A well-to-do man who would like to
help in upholding the honor of the
Southern country could do it in no more
effective way than by subscribing for
a number of the magazines for his
friends. Five dollars would fcive it to
TO WIN SHOULDER STRAPS.
The following suggestive extract is
from a letter in the New York World:
"Under the above heading appears in
your issue of Sept. 20 a letter from
'Eight Till Six' complaining that the
young men of our times look for easy
hours. While no doubt there is room
for such complaints, 1 am only one of
many on the other side, having honestly
and conscientiously spent my ten best
years in the belief he expresses?that
i.i, 'looking forward, sticking to the
position, always placing the concern's
interest above my own.'
"I have been first in the morning and
last at night, even taking work home.
I have in some cases stopped, in other
cases prevented, leaks and irregularities
in different forms, thereby saving many
thousands of dollars, all in the belief
that serving my employers well would
Ining its reward. Instead, I am after
all this time getting only $25 per week,
although the linn will readily admit I
am valuable. But when an opening for
a better position occurs it is always for
some relative or friend of some of the
members of the firm. Now the ques
tion nrises, What am I to do?"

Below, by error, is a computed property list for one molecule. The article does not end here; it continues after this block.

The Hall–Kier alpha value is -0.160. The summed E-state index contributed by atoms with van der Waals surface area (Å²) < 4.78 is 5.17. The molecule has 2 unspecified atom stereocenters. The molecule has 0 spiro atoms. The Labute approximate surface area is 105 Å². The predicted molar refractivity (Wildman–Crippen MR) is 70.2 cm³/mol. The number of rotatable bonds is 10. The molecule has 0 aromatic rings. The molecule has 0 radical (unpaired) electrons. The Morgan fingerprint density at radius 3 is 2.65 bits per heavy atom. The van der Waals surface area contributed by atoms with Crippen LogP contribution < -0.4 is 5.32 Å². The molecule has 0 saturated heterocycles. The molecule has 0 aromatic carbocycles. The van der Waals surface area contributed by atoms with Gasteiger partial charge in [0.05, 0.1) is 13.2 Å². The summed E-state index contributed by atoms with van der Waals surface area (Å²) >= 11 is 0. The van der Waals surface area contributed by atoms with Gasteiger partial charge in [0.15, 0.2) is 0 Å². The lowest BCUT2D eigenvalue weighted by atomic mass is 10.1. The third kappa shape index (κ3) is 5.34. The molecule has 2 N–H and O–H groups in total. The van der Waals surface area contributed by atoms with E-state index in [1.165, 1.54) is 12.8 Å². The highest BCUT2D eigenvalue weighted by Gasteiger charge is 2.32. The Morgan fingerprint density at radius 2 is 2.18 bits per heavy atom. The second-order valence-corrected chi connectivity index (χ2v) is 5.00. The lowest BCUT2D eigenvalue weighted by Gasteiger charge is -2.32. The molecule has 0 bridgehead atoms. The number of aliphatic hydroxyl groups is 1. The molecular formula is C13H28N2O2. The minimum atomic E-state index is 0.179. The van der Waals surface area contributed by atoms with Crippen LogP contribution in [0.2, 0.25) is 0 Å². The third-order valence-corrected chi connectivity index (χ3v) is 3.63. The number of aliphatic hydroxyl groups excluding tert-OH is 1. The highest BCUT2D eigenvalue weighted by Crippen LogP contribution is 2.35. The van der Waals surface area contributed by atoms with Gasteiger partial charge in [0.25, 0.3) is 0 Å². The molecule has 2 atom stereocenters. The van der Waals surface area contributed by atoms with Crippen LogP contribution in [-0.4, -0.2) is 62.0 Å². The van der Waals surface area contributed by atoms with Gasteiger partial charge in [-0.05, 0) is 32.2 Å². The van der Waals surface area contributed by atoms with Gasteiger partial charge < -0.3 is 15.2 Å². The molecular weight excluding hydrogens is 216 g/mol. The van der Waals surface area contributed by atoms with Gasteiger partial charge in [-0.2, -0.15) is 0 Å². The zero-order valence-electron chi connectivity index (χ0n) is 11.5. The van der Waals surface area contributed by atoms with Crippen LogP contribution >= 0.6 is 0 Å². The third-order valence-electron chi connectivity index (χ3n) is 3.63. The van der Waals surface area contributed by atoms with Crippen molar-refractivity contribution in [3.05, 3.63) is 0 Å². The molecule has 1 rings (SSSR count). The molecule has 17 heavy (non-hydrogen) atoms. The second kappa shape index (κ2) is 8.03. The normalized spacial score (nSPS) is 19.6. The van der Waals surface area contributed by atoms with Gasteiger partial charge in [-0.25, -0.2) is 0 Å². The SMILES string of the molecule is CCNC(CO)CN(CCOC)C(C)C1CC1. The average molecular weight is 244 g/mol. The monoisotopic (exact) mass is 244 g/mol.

The trouble with this middle-aged
man is that he lacks pluck. There are
many like him he signs his letter "One
of Many." A young fellow working on
a salary strives to do his utmost for the
firm. He takes for granted that the
firm will promote him and finally make
him a member of the firm perhaps; but
that does not always happen.
"One of Many" fears to ask a raise
of salary lest he be told to leave. Then
what should he do? If he is tho right
sort, he will start a firm of his own.
If be is the right sort, (it seems that
this man has not saved a dollar) he has
ahead saved a little money something
from his salary every year. This he
will use in starting a business. If it is
not enough to begin with in New York,
ho will carry his family to Doko or
Roundtop or some other village where
he may rent a house for $15 or $20 a
month and where a shop may bo estab
lished for $500 or $10,000. Roundtop
perhaps has no theater or steam laundry
or trolley car lino and Mrs. "One o**
Many" simply can't bear the idea of
living there. Perhaps that is what is
the matter with the husband, who con
sents to remain in New York*fjP$lea8c.
his wife, so that she can low up at the
forty-four story buildings lad proiuji
tell her country kin BUUJfl^HHfh
though she can ne/er >, i l.rii ,'v in
one of them and the cracker cousin at
least has a small farm or cottage in the
little town?"a poor thing, but min?
Thousands of the most valuable and
faithfui employees drudgo out their
lives because they are afraid of Satur
day nights. In other words, they shrink
from the responsibility of running a
business themselves because they don't
dare suffer the wear and tear of getting
together the money to payoff the hired
men, the employees. That is what the
"firm" has to do: it is the firm's busi